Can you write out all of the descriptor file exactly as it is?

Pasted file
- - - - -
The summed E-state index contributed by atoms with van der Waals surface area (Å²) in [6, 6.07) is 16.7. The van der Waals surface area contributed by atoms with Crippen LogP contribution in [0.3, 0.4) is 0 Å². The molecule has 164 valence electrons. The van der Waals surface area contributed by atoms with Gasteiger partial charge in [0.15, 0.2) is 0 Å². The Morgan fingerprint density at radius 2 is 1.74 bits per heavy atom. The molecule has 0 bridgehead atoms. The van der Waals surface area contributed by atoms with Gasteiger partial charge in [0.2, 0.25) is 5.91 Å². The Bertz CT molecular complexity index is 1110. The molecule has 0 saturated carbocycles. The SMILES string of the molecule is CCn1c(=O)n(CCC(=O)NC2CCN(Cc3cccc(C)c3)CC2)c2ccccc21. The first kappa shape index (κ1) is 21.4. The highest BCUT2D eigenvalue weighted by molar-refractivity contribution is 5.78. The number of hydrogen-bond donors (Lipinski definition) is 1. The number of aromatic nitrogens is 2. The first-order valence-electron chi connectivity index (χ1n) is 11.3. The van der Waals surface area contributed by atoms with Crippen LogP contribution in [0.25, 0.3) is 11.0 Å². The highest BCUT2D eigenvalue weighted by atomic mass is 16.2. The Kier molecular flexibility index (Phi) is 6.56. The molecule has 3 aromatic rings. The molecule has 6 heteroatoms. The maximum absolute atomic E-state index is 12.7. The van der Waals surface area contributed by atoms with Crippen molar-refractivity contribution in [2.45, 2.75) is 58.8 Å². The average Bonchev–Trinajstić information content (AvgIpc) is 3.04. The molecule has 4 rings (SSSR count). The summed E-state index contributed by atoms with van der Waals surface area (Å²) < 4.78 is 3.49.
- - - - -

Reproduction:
The summed E-state index contributed by atoms with van der Waals surface area (Å²) in [6, 6.07) is 16.7. The van der Waals surface area contributed by atoms with Crippen LogP contribution in [0.3, 0.4) is 0 Å². The molecule has 164 valence electrons. The van der Waals surface area contributed by atoms with Gasteiger partial charge in [0.15, 0.2) is 0 Å². The Morgan fingerprint density at radius 2 is 1.74 bits per heavy atom. The molecule has 0 bridgehead atoms. The van der Waals surface area contributed by atoms with Gasteiger partial charge in [0.2, 0.25) is 5.91 Å². The Bertz CT molecular complexity index is 1110. The molecule has 0 saturated carbocycles. The SMILES string of the molecule is CCn1c(=O)n(CCC(=O)NC2CCN(Cc3cccc(C)c3)CC2)c2ccccc21. The first kappa shape index (κ1) is 21.4. The highest BCUT2D eigenvalue weighted by molar-refractivity contribution is 5.78. The number of hydrogen-bond donors (Lipinski definition) is 1. The number of aromatic nitrogens is 2. The first-order valence-electron chi connectivity index (χ1n) is 11.3. The van der Waals surface area contributed by atoms with Crippen LogP contribution in [0.25, 0.3) is 11.0 Å². The highest BCUT2D eigenvalue weighted by atomic mass is 16.2. The Kier molecular flexibility index (Phi) is 6.56. The molecule has 3 aromatic rings. The molecule has 6 heteroatoms. The maximum absolute atomic E-state index is 12.7. The van der Waals surface area contributed by atoms with Crippen molar-refractivity contribution in [2.45, 2.75) is 58.8 Å². The average Bonchev–Trinajstić information content (AvgIpc) is 3.04. The molecule has 4 rings (SSSR count). The summed E-state index contributed by atoms with van der Waals surface area (Å²) < 4.78 is 3.49.